Á Virtual Light á Download by ☆ William Gibson

Á Virtual Light á Download by ☆ William Gibson Great sociological science fiction with a cool vibe and, in my opinion, a vast improvement over Gibson s previous Sprawl trilogy Some scary observations on 90 s culture and crackling prose with a cool kind of dialogue for Gibson s characters A brilliant piece of cyberpunk literature.
PreromancerThis 1993 novel isn t so much set in the cyberspace of Gibson sNeuromancer , as in the world of an imagined 2005 2006 the exact date doesn t seem to be mentioned in the text itself, and there s a conflict in the extrinsic evidence , after some event perhaps an earthquake has destroyed much of San Francisco, and California has been split into two states, NoCal and SoCal.
The technology isn t as advanced as the digital matrix inNeuromancer , which was apparently set in the 2030 s Some people communicate byfax , not the faxes of the 1980 s, but some type of portable videophone that has an eyepiece It s late stage capitalism, rather than post capitalism Archaic Courier on a BicycleChevette Washington is a messenger, a courier Unlike Y T in Neal Stephenson s 1992 novel,Snow Crashwho rides a motor bike ,she s got a job riding a bicycle around San Francisco, delivering messagesChevetteearns her living at the archaic intersection of information and geographyData needs to be moved around.
Despite the prevalence of computers, there s no mention of the world wide web or emailsEven if she s just riding confidential papers around San Francisco, she s a courier She s entrusted, Rydell The data becomes a physical thing She carries itThe digital world is still partly analogue The exercise might be the reason Chevette s bare legs are smooth and muscular.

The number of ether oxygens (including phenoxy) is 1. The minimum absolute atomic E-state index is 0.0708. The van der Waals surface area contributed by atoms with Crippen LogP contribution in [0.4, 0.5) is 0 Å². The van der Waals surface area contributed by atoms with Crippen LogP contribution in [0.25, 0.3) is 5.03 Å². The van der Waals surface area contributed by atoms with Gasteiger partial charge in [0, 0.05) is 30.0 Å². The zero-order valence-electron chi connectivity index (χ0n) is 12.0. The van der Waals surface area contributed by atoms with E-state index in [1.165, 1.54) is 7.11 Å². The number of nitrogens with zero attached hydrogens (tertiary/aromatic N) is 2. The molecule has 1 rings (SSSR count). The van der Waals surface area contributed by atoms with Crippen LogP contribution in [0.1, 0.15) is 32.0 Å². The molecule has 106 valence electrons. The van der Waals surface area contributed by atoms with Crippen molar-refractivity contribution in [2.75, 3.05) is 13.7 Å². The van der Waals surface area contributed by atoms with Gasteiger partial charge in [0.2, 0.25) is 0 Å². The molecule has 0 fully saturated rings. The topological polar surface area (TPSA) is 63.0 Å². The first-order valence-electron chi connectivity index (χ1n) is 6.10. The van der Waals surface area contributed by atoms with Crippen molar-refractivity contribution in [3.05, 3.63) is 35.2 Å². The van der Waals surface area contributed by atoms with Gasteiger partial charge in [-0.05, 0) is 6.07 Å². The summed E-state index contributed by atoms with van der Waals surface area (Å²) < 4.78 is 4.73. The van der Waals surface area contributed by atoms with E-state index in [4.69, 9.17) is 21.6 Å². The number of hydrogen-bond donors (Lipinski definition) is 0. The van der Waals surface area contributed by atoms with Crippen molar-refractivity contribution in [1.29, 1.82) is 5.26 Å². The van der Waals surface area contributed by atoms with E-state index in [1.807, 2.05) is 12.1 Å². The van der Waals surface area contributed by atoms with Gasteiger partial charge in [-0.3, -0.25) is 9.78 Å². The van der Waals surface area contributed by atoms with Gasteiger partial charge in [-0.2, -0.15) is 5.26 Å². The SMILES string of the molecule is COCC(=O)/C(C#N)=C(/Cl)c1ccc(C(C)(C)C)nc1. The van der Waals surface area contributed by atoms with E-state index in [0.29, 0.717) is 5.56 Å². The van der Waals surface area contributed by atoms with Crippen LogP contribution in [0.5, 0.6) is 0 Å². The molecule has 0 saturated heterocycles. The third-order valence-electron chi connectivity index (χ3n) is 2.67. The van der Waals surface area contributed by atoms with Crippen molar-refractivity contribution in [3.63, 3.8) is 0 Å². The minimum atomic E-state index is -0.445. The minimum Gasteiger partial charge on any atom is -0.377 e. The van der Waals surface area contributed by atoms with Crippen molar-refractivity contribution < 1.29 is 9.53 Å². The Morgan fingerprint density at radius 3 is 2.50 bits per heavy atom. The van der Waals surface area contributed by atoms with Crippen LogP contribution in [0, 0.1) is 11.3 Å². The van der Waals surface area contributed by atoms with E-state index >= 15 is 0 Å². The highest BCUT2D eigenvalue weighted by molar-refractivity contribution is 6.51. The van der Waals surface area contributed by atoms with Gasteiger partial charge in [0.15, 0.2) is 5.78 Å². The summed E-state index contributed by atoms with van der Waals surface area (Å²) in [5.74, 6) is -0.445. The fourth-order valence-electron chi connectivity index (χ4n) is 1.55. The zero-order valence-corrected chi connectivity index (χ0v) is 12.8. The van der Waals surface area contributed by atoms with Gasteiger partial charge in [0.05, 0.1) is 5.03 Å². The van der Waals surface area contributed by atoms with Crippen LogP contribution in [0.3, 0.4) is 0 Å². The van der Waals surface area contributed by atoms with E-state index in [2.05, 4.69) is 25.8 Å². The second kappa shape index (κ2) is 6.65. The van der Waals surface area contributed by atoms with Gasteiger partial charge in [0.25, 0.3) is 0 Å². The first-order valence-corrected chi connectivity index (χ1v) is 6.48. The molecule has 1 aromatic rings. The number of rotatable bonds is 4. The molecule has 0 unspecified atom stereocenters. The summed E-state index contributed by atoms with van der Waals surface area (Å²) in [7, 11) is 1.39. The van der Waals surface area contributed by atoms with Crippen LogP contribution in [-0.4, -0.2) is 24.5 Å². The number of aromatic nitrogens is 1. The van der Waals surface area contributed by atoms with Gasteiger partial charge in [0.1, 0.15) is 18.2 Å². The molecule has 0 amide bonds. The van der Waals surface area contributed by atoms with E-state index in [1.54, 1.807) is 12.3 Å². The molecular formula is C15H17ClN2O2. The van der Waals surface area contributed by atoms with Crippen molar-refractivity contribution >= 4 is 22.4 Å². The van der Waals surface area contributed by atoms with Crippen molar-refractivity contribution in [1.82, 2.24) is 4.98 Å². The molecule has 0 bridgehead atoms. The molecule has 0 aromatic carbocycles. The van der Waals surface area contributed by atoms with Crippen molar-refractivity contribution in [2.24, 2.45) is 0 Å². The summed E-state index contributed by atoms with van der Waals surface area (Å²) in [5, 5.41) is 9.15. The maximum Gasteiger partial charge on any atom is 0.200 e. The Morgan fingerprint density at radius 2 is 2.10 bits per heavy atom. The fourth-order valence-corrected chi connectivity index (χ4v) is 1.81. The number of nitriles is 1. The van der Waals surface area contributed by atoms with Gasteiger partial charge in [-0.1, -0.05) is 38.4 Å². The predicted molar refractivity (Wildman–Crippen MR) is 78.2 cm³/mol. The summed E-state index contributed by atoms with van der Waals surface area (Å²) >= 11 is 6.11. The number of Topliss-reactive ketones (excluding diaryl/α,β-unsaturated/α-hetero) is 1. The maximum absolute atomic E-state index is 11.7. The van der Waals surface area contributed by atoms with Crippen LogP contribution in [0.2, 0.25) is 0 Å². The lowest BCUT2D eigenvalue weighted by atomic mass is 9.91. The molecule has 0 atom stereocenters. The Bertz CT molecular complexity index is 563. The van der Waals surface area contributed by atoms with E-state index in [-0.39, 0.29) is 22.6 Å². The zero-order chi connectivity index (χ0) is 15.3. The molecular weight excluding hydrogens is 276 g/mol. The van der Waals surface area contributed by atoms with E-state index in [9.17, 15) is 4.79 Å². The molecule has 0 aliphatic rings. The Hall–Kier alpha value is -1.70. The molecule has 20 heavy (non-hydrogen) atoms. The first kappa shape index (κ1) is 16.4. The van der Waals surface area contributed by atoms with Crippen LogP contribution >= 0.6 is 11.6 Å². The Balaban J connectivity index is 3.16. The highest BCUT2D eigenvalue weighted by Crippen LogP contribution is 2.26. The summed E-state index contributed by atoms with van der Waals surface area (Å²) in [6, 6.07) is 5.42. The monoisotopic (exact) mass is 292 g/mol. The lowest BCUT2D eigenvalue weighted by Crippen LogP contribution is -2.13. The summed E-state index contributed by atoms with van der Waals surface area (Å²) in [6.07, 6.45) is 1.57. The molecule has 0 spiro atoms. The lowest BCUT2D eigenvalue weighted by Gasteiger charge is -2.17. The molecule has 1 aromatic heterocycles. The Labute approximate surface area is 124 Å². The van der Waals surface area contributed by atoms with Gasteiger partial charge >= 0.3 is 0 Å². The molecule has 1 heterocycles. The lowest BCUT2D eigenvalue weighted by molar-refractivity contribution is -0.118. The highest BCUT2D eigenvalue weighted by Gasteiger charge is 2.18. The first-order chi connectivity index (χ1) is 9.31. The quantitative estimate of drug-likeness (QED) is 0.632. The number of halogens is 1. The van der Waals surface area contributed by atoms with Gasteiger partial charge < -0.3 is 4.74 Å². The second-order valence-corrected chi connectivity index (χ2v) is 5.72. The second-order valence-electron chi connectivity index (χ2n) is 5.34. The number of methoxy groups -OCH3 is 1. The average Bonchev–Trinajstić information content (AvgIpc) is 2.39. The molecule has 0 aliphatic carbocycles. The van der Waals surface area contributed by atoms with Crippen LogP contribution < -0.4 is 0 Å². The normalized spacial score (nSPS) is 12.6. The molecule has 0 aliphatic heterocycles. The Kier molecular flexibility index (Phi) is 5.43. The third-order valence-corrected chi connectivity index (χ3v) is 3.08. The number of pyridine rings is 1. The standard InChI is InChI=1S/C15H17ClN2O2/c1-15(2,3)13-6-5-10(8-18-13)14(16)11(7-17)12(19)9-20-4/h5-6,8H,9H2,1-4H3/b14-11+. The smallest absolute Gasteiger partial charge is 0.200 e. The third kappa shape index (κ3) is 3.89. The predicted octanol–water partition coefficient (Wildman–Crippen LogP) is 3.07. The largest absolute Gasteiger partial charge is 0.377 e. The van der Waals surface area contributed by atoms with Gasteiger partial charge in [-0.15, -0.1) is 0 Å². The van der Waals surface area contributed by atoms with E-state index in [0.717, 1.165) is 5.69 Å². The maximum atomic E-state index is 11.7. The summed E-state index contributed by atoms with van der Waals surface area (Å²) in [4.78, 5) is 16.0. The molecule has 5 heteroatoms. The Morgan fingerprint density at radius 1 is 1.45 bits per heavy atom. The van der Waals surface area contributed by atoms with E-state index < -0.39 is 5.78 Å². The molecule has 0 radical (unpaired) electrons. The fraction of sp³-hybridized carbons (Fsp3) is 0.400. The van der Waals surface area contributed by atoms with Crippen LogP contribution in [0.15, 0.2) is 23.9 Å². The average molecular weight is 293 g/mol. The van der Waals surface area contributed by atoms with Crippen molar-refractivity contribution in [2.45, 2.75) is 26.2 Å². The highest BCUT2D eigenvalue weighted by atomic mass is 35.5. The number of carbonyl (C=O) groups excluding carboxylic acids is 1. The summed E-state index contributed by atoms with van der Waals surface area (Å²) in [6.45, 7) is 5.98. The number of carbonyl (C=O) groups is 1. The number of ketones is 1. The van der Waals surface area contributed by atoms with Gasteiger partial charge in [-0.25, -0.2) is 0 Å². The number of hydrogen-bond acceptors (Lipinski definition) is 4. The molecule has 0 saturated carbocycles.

Chevette steals a case containing some sunglasses and some data from an abusive asshole she meets at a party The glasses are Virtual Light glassesThere are drivers in the frames and lenses They affect the nerves directlyIt s a Virtual Light displayyou can see the datafeed at the same timeYou can see the input The Business of Real Estate It turns out that the data consists of the plans for the redevelopment of San Francisco that were supposed to be delivered to an important recipientThe problem is that a city like San Francisco has about as much sense of where it wants to go, of where it should go, as you do Which is to say, very little There are people, millions of them, who would object to the fact that this sort of plan even exists Then there s the business of real estateConstant Nieuwenhuys New BabylonThe Bridge People and Their Accretion of DreamsThe people who are likely to oppose the plans are the residents of the San Francisco Oakland Bay Bridge who live in improvised structures they have built on the bridge with found materialsAnd that bridge, man, that s one evil motherfucking place Those people anarchists, antichrists, cannibal motherfuckers out there, man The bridge s steel bones, its stranded tendons, were lost within an accretion of dreams tattoo parlors, gaming arcades, dimly lit stalls stacked with decaying magazines, sellers of fireworks, of cut bait, betting shops, sushi bars, unlicensed pawnbrokers, herbalists, barbers, barsRain silvered plywood, broken marble from the walls of forgotten banks, corrugated plastic, polished brass, sequins, painted canvas, mirrors, chrome gone dull and peeling in the salt air Down on the bottom deck, once you got in past a lot of food wagons, there were mostly bars, the smallest ones Rydell had ever seen, some with only four stools and not even a door, just a big shutter they could pull down and lockNow that he looked around, he saw lots of narrow little stairways snaking up between stalls and shuttered micro bars, and no pattern to it at all He guessed they all led up into the same rats nest, but there was no guarantee they d all connect upGibson displays a sense of humour throughout the novel One of the bars is calledCognitive Dissidents.
Or as one resident says,It s not a bar It s a chillModernity was Ending These dissidents signal not just the end of the past, but the beginning of the future It might even be a continuumWe are come not only past the century s closing, the millennium s turning, but to the end of something else Era Paradigm Everywhere, the signs of closureModernity was ending Here, on the bridge, it long since hadThe novel is an entertaining scifi action thriller with a profound but subtle counter cultural political message.